Franco Pivoli’s tips for an easy (and happy) cruise / 2

pivotsBack by popular demand are the practical tips of Franco Pivoli (among the founders of the Caprera Sailing Center, he was an Olympian in Montreal 1976 in the Tornadoes): some little jobs to do on the boat to make it easy and comfortable to cruise. What better time than now, with the season just around the corner and wind and sun beginning to call us back to the water? You asked us to take a closer look at the practical implementation of some tips that struck you in the issue a few months ago, and here you are! The advice of Franco Pivoli, who, we recall, sails the length and breadth of the Mediterranean for at least four months of the year aboard a 1992 Grand Soleil 45, is “geek jobs”: where spending little gets ingenious results. Achievements that facilitate life on board in small crews and streamline maneuvering and consumption. In this first installment, we discuss mainsail and jib…

Replace the bottom of the lazy jack lanyards with webbing
Replace the bottom of the lazy jack lanyards with webbing

UNCOMPLICATED MAINSAIL AND JIB
1. A clever system for lazy jacks. Replacing the underside of the lazy jack cords with webbing will provide you with significant advantages: when the mainsail is lowered it rests on a greater surface area and does not shear; also, when reefing, and particularly if you are sailing with the second hand, all the excess fabric remains contained by putting the lazy in force, but you do not break the sail.

Image 12
The hooks mounted on the lazy jacks are the plastic ones on the rubber bands: they are threaded through the lazy cords and sewn

2. By mounting simple plastic hooks on the lazysys, only on one side, when the mainsail is lowered you can close it on the other row of lazys, thus eliminating the gerli: in no time the sail is secured. The only gerlo that is used is towards the mast to move the halyard away and thus prevent it from flapping. The hooks mentioned above are those of the rubber bands, threaded through the lazy cords and secured with a waxed sewing thread-a job to be done with the mainsail lowered to find the right position.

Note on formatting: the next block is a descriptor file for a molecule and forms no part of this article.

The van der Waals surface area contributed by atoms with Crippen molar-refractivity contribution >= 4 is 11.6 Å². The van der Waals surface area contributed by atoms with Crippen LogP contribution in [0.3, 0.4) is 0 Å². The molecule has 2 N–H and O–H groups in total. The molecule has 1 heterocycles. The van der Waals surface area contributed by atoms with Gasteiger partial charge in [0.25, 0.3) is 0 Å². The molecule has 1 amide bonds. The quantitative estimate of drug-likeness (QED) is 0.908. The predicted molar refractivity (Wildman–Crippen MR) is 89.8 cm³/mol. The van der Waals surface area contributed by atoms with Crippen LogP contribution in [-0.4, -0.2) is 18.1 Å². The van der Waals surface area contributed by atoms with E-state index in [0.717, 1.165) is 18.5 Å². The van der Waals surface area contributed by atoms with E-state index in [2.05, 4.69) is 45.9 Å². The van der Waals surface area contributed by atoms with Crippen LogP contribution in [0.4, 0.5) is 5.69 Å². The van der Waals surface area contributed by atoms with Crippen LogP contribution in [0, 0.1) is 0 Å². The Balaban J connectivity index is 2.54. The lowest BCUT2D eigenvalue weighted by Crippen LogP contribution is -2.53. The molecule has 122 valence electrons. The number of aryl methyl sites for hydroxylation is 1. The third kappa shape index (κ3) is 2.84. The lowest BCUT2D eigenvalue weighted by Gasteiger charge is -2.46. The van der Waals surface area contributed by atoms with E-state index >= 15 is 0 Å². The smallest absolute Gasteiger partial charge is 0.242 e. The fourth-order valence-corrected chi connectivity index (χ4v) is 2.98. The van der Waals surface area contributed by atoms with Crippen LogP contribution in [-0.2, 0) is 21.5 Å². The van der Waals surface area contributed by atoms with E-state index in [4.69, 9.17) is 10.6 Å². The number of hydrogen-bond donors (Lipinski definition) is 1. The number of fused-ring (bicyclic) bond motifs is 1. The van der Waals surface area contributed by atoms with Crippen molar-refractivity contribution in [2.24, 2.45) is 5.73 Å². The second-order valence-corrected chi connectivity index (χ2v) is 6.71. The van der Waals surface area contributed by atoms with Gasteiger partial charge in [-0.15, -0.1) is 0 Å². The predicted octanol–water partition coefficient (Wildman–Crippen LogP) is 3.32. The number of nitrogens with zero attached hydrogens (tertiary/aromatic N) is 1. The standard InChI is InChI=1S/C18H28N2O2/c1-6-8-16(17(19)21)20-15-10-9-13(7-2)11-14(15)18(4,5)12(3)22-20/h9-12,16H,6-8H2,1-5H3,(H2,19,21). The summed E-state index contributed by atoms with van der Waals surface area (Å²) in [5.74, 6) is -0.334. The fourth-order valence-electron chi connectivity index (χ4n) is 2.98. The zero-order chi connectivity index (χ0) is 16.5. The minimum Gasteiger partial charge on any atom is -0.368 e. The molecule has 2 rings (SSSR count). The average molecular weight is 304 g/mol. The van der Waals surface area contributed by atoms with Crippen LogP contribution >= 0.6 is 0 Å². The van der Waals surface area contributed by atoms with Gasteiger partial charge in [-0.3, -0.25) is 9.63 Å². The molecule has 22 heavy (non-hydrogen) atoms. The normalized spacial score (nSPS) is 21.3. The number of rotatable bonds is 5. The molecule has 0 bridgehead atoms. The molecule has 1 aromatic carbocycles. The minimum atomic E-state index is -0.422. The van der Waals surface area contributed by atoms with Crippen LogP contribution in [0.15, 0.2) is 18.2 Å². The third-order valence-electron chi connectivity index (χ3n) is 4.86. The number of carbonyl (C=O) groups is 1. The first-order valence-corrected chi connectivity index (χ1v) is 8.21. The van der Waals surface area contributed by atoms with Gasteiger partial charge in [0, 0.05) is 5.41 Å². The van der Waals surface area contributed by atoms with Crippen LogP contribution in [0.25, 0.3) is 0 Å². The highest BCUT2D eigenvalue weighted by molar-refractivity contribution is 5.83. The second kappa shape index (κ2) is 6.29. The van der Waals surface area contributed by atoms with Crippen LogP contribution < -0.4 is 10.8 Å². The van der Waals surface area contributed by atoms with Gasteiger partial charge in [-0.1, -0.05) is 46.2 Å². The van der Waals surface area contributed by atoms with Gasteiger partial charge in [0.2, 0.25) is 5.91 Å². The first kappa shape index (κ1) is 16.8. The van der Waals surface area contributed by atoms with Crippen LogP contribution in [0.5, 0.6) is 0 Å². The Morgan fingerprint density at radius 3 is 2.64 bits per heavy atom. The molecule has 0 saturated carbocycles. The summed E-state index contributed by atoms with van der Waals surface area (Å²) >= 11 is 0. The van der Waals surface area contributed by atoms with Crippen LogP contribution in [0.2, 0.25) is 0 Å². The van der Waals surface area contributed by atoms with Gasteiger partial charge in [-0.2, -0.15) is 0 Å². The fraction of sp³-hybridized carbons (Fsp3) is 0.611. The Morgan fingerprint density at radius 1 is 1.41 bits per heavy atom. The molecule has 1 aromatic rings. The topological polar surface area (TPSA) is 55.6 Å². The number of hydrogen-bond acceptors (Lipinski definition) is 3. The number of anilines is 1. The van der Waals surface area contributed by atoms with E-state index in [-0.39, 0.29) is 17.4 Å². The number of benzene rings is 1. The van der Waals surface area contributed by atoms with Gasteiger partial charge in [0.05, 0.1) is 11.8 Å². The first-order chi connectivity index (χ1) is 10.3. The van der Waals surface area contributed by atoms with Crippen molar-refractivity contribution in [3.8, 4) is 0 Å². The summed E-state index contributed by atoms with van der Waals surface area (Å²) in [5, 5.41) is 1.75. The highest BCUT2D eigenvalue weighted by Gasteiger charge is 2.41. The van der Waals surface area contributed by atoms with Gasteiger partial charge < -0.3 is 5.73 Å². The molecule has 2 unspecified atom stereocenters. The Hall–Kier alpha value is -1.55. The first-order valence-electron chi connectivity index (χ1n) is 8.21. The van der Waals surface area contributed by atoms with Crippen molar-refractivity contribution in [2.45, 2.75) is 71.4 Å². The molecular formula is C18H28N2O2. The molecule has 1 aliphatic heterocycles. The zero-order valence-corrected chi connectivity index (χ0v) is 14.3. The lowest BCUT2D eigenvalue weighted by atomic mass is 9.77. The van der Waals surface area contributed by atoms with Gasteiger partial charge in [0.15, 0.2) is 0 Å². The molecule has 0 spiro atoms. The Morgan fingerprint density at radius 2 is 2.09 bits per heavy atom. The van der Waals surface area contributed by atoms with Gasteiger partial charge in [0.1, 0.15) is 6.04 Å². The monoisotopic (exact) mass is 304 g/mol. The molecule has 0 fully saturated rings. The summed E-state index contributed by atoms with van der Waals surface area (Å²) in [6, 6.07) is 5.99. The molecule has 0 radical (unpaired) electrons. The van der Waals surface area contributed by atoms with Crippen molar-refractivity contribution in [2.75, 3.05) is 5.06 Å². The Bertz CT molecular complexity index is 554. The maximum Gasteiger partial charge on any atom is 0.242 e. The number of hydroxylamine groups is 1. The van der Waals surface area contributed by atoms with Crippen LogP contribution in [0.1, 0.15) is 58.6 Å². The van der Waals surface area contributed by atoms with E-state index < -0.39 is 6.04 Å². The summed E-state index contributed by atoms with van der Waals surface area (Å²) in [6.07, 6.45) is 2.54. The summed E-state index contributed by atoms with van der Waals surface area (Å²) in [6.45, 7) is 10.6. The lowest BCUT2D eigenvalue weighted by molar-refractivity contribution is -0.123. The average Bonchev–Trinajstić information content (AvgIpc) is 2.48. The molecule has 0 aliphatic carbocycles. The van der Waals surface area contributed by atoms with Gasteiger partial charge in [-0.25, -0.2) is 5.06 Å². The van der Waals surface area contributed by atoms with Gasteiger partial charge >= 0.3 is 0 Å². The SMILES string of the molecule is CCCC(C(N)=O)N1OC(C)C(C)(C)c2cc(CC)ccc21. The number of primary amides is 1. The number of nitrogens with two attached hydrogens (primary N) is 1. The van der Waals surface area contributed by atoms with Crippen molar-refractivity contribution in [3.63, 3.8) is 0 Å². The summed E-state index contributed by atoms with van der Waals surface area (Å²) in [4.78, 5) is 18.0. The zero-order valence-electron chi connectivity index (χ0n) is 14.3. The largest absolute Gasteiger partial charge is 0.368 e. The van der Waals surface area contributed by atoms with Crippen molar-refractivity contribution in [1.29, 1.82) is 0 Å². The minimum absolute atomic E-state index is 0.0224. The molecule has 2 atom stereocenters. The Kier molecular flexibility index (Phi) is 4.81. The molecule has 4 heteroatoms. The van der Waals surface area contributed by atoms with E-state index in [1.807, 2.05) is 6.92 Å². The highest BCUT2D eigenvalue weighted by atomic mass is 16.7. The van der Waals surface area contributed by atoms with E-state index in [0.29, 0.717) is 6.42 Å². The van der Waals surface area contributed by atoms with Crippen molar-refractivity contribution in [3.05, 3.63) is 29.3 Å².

Image 153. By adding on the mainsail stud passage two Air blocks from Harken, which are very light and secured with a Spectra loop, reefing becomes much easier and the effort is reduced to one-third. What if you have a desire to decrease the weight of the mainsail? “For the mainsail I made the choice to use Contender’s dyneema fabric, 8.5 ounces for the leech and 7.5 for the luff cut radially to decrease sail weight, I hope it is a wise choice! In the geometry of the mainsail I moved the reefs so that there is a 10% decrease in area for the first hand and 27% decrease for the second hand. The philosophy is that when I put on the second hand I want to have little canvas on shore, since I sail often in Greece with the Meltemi.”

4. A tip also for the jib halyard: “Since I have the jib reel, between resting and working position the halyard moves 20 cm, to eliminate all the tail of the cockpit I cut the halyard. I made a loop at the end of the working part, and one at the non-working part (both in 6 mm scaled spectra) so that I can detach and attach them, so I don’t have top in the cockpit bothering me. To make these rings I used 6 mm scaled spectra (ultra Gottifredi & Maffioli), easy and simple.

FIRST PUNT, GENNAKER WITHOUT PROBLEMS

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